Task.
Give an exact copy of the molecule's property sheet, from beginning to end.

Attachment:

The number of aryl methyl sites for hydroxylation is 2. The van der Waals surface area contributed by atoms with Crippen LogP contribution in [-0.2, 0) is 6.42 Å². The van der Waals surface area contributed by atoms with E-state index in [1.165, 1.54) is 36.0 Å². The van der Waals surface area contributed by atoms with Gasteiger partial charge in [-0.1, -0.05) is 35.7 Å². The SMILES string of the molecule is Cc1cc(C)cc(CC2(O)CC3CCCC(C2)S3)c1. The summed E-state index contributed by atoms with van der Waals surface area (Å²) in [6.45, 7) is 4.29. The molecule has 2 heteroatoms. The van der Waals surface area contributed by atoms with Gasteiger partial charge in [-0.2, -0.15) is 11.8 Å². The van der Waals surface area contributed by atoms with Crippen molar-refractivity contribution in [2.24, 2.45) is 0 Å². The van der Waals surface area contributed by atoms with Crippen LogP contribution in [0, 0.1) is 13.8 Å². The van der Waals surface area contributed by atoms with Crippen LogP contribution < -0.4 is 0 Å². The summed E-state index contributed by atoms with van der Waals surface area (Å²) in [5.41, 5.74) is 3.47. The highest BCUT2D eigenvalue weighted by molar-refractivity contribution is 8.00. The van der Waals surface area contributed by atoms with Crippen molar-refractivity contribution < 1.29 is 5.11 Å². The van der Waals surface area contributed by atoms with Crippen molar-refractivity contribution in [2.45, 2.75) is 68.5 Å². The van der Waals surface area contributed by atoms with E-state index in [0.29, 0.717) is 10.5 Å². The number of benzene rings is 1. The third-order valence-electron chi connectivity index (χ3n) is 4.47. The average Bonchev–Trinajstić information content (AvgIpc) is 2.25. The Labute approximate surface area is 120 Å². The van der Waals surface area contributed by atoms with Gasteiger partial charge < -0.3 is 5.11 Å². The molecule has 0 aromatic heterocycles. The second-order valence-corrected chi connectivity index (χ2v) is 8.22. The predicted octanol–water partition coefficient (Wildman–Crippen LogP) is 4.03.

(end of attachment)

The number of aryl methyl sites for hydroxylation is 2. The van der Waals surface area contributed by atoms with Crippen LogP contribution in [-0.2, 0) is 6.42 Å². The van der Waals surface area contributed by atoms with E-state index in [1.165, 1.54) is 36.0 Å². The van der Waals surface area contributed by atoms with Gasteiger partial charge in [-0.1, -0.05) is 35.7 Å². The SMILES string of the molecule is Cc1cc(C)cc(CC2(O)CC3CCCC(C2)S3)c1. The summed E-state index contributed by atoms with van der Waals surface area (Å²) in [6.45, 7) is 4.29. The molecule has 2 heteroatoms. The van der Waals surface area contributed by atoms with Gasteiger partial charge in [-0.2, -0.15) is 11.8 Å². The van der Waals surface area contributed by atoms with Crippen molar-refractivity contribution in [2.24, 2.45) is 0 Å². The van der Waals surface area contributed by atoms with Crippen LogP contribution in [0, 0.1) is 13.8 Å². The van der Waals surface area contributed by atoms with Crippen LogP contribution < -0.4 is 0 Å². The summed E-state index contributed by atoms with van der Waals surface area (Å²) in [5.41, 5.74) is 3.47. The highest BCUT2D eigenvalue weighted by molar-refractivity contribution is 8.00. The van der Waals surface area contributed by atoms with Crippen molar-refractivity contribution < 1.29 is 5.11 Å². The van der Waals surface area contributed by atoms with Crippen molar-refractivity contribution in [2.45, 2.75) is 68.5 Å². The van der Waals surface area contributed by atoms with E-state index in [0.29, 0.717) is 10.5 Å². The number of benzene rings is 1. The third-order valence-electron chi connectivity index (χ3n) is 4.47. The average Bonchev–Trinajstić information content (AvgIpc) is 2.25. The Labute approximate surface area is 120 Å². The van der Waals surface area contributed by atoms with Gasteiger partial charge < -0.3 is 5.11 Å². The molecule has 0 aromatic heterocycles. The second-order valence-corrected chi connectivity index (χ2v) is 8.22. The predicted octanol–water partition coefficient (Wildman–Crippen LogP) is 4.03.